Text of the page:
Essential Phone: Engineer explains how the dual-camera system works




When it comes to our smartphones, one of the most important components is the camera. This year’s big camera trend has been focused heavily on dual-sensor setups, and the upcoming Essential Phone will be rocking one of its very own. Recently, an engineer from Essential outlined just how the Essential Phone’s camera package will work and why it’s soon going to be one of the best on the market.


Sigma 18-35mm Lens

Dual-camera systems can be used in a few different ways, and with the Essential Phone, the camera package contains a primary color sensor and a secondary one that captures only monochromatic shots. When these two sensors are used in tandem to capture an image, photos end up having a higher resolution and less noise than what you’d find with competing handsets. While the primary sensor is capturing all of the red, green, and blue (RGB) colors, the secondary monochrome one is giving each individual pixel its one black or white color value. When these two systems are combined to produce a single image, you get superior end results.

Essential engineer Yazhu Ling says that she’s been working on getting the camera experience right on the Essential Phone since October of last year and won’t stop, “tuning the camera on [the Essential Phone] until the last possible minute to provide the best photographic experience possible.”

Ling has been working with the team at Essential to properly tune the post-processing for photos taken with the Essential Phone, and since January of this year, more than 20,000 photos/videos have been captured with 15 big changes made to the way images and videos are processed. All of this has been done to make photos look just right, and as you can see from the photo examples below, the changes made over the past few months have had a profound impact on the end result.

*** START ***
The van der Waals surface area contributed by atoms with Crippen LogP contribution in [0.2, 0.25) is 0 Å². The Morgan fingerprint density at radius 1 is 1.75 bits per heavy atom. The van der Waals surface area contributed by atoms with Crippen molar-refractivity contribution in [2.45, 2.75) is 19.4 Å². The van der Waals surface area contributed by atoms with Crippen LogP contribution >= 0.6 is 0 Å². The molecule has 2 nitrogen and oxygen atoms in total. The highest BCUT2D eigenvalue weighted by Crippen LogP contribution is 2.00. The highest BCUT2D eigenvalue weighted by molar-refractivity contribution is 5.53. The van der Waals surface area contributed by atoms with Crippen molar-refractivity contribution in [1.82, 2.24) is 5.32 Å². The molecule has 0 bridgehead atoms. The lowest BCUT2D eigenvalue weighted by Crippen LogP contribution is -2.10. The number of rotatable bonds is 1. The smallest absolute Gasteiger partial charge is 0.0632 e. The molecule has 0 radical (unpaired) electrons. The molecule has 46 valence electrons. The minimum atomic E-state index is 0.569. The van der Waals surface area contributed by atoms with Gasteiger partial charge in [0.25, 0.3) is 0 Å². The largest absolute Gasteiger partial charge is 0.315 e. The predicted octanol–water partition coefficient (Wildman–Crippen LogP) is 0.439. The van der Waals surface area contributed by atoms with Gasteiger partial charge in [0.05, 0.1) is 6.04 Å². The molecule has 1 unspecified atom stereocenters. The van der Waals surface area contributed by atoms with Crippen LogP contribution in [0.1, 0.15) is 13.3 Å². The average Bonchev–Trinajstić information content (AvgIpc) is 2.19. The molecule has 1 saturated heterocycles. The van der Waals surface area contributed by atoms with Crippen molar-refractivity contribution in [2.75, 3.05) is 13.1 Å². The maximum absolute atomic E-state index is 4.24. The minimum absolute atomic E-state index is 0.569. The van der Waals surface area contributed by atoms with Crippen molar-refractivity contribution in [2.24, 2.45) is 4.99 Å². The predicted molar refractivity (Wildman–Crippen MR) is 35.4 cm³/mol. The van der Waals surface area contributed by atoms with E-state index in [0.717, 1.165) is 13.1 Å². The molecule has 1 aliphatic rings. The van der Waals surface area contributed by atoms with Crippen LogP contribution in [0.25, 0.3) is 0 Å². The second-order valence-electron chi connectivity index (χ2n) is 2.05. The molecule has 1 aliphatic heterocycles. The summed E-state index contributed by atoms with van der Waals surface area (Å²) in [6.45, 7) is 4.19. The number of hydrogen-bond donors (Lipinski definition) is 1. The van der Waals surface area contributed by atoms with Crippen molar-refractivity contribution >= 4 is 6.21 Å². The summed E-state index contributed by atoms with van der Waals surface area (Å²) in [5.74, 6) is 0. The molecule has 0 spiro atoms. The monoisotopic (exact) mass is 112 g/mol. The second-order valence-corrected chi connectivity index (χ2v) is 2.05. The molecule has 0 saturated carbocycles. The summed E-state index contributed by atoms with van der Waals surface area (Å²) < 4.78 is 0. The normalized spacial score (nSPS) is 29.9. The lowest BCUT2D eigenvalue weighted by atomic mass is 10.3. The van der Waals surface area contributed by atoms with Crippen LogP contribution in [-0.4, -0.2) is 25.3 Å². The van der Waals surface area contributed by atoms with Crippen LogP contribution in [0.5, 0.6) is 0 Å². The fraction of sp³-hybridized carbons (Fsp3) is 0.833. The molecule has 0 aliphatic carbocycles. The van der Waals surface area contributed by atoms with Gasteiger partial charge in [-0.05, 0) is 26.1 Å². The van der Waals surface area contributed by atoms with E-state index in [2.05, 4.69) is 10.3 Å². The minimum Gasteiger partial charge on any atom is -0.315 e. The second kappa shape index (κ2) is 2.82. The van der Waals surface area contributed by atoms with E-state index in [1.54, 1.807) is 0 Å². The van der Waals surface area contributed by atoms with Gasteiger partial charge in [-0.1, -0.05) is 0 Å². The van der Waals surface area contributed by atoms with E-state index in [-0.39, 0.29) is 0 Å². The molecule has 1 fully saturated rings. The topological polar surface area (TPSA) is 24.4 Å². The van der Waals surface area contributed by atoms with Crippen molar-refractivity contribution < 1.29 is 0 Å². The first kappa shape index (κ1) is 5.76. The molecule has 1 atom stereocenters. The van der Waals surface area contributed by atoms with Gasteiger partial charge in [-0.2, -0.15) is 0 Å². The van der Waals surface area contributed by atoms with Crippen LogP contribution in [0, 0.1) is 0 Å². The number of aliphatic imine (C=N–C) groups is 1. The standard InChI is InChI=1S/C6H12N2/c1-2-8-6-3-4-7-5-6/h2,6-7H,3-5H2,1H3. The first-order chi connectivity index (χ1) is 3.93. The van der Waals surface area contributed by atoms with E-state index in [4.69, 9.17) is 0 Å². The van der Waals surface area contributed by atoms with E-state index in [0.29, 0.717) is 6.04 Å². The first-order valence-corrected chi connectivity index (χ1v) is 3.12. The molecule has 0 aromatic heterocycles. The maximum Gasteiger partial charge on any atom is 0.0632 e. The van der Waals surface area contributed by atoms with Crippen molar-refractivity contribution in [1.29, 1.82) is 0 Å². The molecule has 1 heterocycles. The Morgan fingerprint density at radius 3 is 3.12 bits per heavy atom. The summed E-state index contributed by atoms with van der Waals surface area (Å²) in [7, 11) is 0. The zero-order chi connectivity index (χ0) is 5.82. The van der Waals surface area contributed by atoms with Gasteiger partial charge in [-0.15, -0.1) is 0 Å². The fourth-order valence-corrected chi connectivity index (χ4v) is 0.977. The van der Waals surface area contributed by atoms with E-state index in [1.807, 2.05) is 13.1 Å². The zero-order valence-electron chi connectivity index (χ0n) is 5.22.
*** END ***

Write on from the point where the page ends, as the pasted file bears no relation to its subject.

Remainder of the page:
According to Ling –

“When we set out to build the rear-facing camera for our phone our primary goal was to have a camera without the telltale bump and have it integrated seamlessly into the overall design. However, we were not willing to sacrifice image-quality in low light which is a common point of frustration for many people who rely on their phone’s camera. In a nifty bit of engineering we were able to accomplish both those goals.”

Details on the Essential Phone have been few and far between since its initial announcement, and with more and more competition facing the phone and the further back it gets delayed, the more difficult it’s going to be for it to make a dent in the market. With that said, if the camera performance truly is as good as Ling and her team perceive, the Essential Phone might still be worth waiting for.


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